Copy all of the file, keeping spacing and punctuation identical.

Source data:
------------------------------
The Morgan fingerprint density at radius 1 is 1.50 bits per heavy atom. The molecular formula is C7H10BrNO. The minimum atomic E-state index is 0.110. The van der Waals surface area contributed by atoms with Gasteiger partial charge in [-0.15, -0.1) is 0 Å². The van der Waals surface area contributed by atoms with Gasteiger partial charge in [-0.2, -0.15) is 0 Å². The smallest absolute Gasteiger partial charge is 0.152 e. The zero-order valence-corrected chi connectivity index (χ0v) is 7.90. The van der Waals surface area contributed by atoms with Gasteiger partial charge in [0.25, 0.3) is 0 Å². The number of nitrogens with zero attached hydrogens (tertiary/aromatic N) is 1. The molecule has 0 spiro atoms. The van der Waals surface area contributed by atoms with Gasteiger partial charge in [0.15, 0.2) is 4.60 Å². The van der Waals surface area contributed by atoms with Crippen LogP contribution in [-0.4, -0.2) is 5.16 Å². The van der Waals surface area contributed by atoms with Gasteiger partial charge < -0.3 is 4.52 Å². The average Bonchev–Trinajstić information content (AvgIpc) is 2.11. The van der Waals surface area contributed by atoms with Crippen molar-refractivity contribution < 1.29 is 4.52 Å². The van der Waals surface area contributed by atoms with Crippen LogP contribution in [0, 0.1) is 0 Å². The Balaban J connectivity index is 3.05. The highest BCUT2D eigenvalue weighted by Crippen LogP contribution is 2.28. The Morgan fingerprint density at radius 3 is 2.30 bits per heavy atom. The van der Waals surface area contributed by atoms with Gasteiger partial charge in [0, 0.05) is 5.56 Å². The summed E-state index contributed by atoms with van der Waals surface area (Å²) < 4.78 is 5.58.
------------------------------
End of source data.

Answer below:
The Morgan fingerprint density at radius 1 is 1.50 bits per heavy atom. The molecular formula is C7H10BrNO. The minimum atomic E-state index is 0.110. The van der Waals surface area contributed by atoms with Gasteiger partial charge in [-0.15, -0.1) is 0 Å². The van der Waals surface area contributed by atoms with Gasteiger partial charge in [-0.2, -0.15) is 0 Å². The smallest absolute Gasteiger partial charge is 0.152 e. The zero-order valence-corrected chi connectivity index (χ0v) is 7.90. The van der Waals surface area contributed by atoms with Gasteiger partial charge in [0.25, 0.3) is 0 Å². The number of nitrogens with zero attached hydrogens (tertiary/aromatic N) is 1. The molecule has 0 spiro atoms. The van der Waals surface area contributed by atoms with Gasteiger partial charge in [0.15, 0.2) is 4.60 Å². The van der Waals surface area contributed by atoms with Crippen LogP contribution in [-0.4, -0.2) is 5.16 Å². The van der Waals surface area contributed by atoms with Gasteiger partial charge < -0.3 is 4.52 Å². The average Bonchev–Trinajstić information content (AvgIpc) is 2.11. The van der Waals surface area contributed by atoms with Crippen molar-refractivity contribution < 1.29 is 4.52 Å². The van der Waals surface area contributed by atoms with Crippen LogP contribution in [0, 0.1) is 0 Å². The Balaban J connectivity index is 3.05. The highest BCUT2D eigenvalue weighted by Crippen LogP contribution is 2.28. The Morgan fingerprint density at radius 3 is 2.30 bits per heavy atom. The van der Waals surface area contributed by atoms with Gasteiger partial charge in [0, 0.05) is 5.56 Å². The summed E-state index contributed by atoms with van der Waals surface area (Å²) < 4.78 is 5.58.